My sweet friend Debi tagged me in the Writing Process Blog Tour.
What’s the Writing Process Blog Tour, you ask? Well, it’s me sharing with you what I’m writing, why my writing process differs from others, why I write what I do and how my writing process works. It’s also kind of a sneak peek into my office (kitchen) and a project I’m working on that I’ve not yet shared with all of you. So here goes!
What are you currently writing?
I am always writing recipes, writing recommendations for restaurants where I’ve dined and sharing travel tips for the areas where I’ve been dining. Added in to the mix is a weekly Soften Saturday post with tips from me on living life with a Softer touch.
But here’s what I’m most excited to share with you: I’m currently working on a cookbook. My cooking class students ask me so often for a cookbook that I am finally investing the time in making it happen. And from a selfish perspective, I would like to have my favorite and oft-used recipes in a book that I can use in my own kitchen. While the completion of this project is still far off, I am committed to making it happen. I’m diligently working on a proposal to submit to a publisher who I would really enjoy working with, but am also not afraid of self-publishing if it will get my original recipes into the hands of those who need delicious recipes that also fit into their dietary needs and desires.
That’s the broad scope of where I’m headed. To narrow down what I’m writing this week, it’s all about hummus. I’m writing my super simple tips for making homemade hummus and sharing a few hummus recipes that will knock your socks off. It’s great fun for me (and rewarding) to share simple and healthy cooking tips with y’all!
What makes your work different?
I work hard to make my writing and recipes enjoyable by a wide audience, not just those who eat gluten-free or those who eat a plant-based diet. Yes, the cupcakes are gluten-free. No, you can’t tell. Yes, the pasta salad is vegan, but you’ll never notice. It’s that tidbit that makes my work different. I don’t want to just reach those who need to eat gluten-free, I want to reach those who enjoy eating good tasting food and having fun in the kitchen but have the need to cook for someone who is gluten-free or vegetarian or dairy-free or whatever it may be.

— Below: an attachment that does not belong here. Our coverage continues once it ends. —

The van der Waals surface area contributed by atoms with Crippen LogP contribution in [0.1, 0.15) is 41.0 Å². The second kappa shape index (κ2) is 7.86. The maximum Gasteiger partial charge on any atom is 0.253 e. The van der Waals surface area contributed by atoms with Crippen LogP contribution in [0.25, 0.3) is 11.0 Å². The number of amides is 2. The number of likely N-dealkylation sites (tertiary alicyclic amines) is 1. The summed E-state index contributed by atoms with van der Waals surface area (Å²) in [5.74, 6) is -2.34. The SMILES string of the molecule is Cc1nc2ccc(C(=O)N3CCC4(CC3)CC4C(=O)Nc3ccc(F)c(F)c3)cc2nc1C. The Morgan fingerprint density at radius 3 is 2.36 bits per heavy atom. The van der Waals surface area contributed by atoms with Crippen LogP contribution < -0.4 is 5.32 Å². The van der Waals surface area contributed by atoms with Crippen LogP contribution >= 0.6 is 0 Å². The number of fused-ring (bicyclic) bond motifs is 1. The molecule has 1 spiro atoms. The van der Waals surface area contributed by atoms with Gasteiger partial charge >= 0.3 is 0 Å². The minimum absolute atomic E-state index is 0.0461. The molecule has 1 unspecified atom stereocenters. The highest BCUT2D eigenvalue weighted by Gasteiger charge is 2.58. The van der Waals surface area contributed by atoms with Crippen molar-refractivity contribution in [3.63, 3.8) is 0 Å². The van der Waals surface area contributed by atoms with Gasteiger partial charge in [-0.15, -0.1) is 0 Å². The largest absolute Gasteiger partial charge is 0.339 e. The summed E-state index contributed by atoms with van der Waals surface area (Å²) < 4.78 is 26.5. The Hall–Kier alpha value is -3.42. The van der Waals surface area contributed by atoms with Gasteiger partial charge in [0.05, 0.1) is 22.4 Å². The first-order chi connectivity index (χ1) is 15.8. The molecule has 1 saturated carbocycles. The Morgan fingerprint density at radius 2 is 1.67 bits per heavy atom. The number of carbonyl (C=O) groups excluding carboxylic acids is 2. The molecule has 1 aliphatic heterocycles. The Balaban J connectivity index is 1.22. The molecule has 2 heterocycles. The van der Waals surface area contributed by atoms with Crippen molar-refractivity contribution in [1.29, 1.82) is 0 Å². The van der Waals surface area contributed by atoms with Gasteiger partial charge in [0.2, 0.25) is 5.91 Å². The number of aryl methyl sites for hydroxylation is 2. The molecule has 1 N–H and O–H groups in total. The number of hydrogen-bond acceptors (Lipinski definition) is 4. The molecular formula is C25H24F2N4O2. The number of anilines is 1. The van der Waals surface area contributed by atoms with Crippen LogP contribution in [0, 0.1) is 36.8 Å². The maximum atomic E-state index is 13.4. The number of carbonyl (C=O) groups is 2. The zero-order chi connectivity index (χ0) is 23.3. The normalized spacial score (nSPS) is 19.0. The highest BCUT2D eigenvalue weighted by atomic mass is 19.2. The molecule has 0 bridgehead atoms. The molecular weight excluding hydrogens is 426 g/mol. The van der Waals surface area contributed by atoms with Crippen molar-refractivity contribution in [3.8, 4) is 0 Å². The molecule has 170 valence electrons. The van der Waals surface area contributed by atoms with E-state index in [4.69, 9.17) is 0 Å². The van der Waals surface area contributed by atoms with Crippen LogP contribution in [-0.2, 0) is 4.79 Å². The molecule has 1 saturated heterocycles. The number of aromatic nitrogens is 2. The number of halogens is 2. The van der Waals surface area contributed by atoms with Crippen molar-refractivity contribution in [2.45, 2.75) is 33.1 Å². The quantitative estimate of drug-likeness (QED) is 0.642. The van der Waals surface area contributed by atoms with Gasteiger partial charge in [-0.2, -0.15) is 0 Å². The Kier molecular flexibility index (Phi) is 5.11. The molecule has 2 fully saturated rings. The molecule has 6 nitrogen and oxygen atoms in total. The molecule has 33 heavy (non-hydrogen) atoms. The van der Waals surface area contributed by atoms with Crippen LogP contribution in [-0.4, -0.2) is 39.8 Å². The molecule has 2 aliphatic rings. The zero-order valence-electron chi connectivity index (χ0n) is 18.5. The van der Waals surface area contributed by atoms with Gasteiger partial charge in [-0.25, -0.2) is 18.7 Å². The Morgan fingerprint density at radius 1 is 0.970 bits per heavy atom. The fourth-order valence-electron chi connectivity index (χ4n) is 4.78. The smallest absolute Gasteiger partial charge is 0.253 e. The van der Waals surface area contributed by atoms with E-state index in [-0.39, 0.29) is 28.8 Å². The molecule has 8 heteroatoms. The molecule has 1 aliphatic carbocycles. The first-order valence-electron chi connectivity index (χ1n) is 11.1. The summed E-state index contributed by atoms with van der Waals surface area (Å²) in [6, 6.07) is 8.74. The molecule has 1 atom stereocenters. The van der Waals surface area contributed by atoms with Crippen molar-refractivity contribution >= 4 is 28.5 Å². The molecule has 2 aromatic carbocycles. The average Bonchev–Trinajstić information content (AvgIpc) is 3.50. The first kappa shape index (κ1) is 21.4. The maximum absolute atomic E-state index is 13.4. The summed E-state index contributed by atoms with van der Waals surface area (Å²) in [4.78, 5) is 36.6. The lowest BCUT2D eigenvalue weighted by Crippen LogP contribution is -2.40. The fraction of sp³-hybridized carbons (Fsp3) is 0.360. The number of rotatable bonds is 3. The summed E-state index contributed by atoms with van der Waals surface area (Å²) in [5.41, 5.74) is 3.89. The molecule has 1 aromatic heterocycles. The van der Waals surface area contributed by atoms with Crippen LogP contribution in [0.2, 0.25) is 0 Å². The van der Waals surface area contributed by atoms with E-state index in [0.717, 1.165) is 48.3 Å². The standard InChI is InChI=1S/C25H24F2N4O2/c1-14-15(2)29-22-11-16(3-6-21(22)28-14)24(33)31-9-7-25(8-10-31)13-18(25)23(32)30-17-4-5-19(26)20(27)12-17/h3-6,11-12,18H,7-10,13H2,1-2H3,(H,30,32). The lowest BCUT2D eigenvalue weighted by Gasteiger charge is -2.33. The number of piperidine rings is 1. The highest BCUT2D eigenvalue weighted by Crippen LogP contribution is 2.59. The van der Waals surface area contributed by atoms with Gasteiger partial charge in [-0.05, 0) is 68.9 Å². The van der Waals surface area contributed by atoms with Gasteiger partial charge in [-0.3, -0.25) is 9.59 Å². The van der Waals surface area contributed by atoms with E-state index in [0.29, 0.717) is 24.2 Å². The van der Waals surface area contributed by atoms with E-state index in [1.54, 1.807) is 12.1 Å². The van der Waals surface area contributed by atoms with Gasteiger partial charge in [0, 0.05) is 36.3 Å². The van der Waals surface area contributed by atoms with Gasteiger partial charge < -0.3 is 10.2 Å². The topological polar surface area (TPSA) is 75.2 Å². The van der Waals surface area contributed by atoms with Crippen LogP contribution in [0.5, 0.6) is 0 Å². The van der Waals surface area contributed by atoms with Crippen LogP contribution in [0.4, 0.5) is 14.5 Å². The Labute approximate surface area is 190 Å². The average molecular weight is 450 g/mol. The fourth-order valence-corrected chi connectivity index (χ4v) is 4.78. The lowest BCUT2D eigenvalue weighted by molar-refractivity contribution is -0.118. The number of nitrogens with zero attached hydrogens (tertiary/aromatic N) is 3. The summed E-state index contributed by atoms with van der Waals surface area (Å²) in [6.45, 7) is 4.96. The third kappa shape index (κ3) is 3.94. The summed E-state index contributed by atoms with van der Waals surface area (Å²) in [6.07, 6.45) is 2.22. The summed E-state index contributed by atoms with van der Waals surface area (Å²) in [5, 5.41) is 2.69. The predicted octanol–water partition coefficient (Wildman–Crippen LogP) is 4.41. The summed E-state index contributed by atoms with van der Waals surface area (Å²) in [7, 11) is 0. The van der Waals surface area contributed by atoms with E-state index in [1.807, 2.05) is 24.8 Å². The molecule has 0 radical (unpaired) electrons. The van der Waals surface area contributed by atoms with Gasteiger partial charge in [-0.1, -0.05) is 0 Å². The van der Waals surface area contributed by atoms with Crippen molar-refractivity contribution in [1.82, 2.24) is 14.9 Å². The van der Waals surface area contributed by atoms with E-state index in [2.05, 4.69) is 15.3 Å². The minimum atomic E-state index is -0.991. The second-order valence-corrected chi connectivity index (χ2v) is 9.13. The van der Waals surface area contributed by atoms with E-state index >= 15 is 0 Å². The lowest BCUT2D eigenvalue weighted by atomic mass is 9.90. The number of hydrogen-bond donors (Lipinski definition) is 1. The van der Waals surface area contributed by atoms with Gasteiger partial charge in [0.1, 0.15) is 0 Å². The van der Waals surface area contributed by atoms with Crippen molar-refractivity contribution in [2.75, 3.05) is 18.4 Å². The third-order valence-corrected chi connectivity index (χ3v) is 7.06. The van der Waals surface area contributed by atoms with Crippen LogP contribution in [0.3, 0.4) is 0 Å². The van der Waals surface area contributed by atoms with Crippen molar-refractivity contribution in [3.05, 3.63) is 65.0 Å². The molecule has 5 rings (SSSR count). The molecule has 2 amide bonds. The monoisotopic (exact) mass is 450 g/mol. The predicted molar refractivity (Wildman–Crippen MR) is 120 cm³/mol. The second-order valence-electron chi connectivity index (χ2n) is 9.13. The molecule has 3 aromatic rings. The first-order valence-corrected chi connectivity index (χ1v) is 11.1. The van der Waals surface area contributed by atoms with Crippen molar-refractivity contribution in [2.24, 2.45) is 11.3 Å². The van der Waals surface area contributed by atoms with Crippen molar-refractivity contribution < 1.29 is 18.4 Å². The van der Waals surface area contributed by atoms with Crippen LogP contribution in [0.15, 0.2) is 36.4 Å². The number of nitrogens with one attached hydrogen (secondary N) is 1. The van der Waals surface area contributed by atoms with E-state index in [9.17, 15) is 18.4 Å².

While this doesn’t make me absolutely unique, I am committed to developing original recipes to share with my readers and test them in my own kitchen prior to publishing them. I want to make certain that my readers have a recipe that works and tastes great. I want to help them travel and eat well while doing so, which is the foundation of my I Ate Here series.
Why do you write what you do?
Whoa. This is a deep question, one that I could invest much time in answering. I write what I do because I really, really, really want to help folks like me eat food that is ding-dang-diggity delicious and enjoyable by all, regardless of their dietary restrictions or whims. I write what I do because I don’t ever again want to hear someone say, “Now that I can’t eat gluten, I’ll never be able to go on a vacation again. It’s too hard.” Because I don’t want to hear someone say, “I can’t enjoy Thanksgiving with my family because I don’t know how to cook the classics in a way that fits my dietary needs.” Because I never, ever, ever want to have another mama of a sweet little cry on my shoulder because birthday cupcakes seem impossible after a Celiac diagnosis. That’s why I write what I do, to help folks like me eat healthy food AND make it so delicious that the entire family can enjoy it.